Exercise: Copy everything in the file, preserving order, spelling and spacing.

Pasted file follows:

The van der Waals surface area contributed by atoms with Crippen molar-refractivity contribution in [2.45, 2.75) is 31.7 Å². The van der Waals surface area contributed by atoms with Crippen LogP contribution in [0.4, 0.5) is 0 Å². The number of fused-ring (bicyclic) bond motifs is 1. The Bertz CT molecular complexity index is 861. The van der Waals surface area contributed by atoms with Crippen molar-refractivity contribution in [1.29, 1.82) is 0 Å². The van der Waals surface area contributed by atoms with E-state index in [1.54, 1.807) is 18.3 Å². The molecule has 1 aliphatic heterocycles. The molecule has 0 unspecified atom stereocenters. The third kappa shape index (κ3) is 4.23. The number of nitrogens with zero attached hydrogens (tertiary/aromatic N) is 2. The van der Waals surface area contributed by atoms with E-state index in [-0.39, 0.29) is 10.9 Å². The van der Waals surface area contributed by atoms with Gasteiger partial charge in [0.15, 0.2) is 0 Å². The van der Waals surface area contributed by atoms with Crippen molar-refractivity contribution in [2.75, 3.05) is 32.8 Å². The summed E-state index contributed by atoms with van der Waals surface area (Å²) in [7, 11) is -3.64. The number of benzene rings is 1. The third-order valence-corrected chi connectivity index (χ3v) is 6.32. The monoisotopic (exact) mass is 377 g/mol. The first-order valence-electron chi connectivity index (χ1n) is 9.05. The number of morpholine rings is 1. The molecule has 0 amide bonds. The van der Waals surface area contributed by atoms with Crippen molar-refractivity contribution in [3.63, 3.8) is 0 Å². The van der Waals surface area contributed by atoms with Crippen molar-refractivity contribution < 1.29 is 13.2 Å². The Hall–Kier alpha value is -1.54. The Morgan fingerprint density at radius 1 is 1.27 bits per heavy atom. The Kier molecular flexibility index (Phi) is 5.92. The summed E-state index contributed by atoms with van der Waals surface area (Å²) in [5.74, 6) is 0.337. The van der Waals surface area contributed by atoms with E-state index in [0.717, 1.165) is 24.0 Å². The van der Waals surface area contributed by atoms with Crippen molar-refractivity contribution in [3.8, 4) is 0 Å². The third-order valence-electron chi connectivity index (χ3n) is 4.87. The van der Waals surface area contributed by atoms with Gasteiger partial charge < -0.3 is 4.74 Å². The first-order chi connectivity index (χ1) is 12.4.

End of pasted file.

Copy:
The van der Waals surface area contributed by atoms with Crippen molar-refractivity contribution in [2.45, 2.75) is 31.7 Å². The van der Waals surface area contributed by atoms with Crippen LogP contribution in [0.4, 0.5) is 0 Å². The number of fused-ring (bicyclic) bond motifs is 1. The Bertz CT molecular complexity index is 861. The van der Waals surface area contributed by atoms with Crippen molar-refractivity contribution in [1.29, 1.82) is 0 Å². The van der Waals surface area contributed by atoms with E-state index in [1.54, 1.807) is 18.3 Å². The molecule has 1 aliphatic heterocycles. The molecule has 0 unspecified atom stereocenters. The third kappa shape index (κ3) is 4.23. The number of nitrogens with zero attached hydrogens (tertiary/aromatic N) is 2. The van der Waals surface area contributed by atoms with E-state index in [-0.39, 0.29) is 10.9 Å². The van der Waals surface area contributed by atoms with Gasteiger partial charge in [0.15, 0.2) is 0 Å². The van der Waals surface area contributed by atoms with Crippen molar-refractivity contribution in [2.75, 3.05) is 32.8 Å². The summed E-state index contributed by atoms with van der Waals surface area (Å²) in [7, 11) is -3.64. The number of benzene rings is 1. The third-order valence-corrected chi connectivity index (χ3v) is 6.32. The monoisotopic (exact) mass is 377 g/mol. The first-order valence-electron chi connectivity index (χ1n) is 9.05. The number of morpholine rings is 1. The molecule has 0 amide bonds. The van der Waals surface area contributed by atoms with Crippen molar-refractivity contribution in [3.63, 3.8) is 0 Å². The van der Waals surface area contributed by atoms with Crippen molar-refractivity contribution < 1.29 is 13.2 Å². The Hall–Kier alpha value is -1.54. The Morgan fingerprint density at radius 1 is 1.27 bits per heavy atom. The Kier molecular flexibility index (Phi) is 5.92. The summed E-state index contributed by atoms with van der Waals surface area (Å²) in [5.74, 6) is 0.337. The van der Waals surface area contributed by atoms with E-state index in [0.717, 1.165) is 24.0 Å². The van der Waals surface area contributed by atoms with Crippen molar-refractivity contribution in [3.8, 4) is 0 Å². The third-order valence-electron chi connectivity index (χ3n) is 4.87. The van der Waals surface area contributed by atoms with Gasteiger partial charge < -0.3 is 4.74 Å². The first-order chi connectivity index (χ1) is 12.4.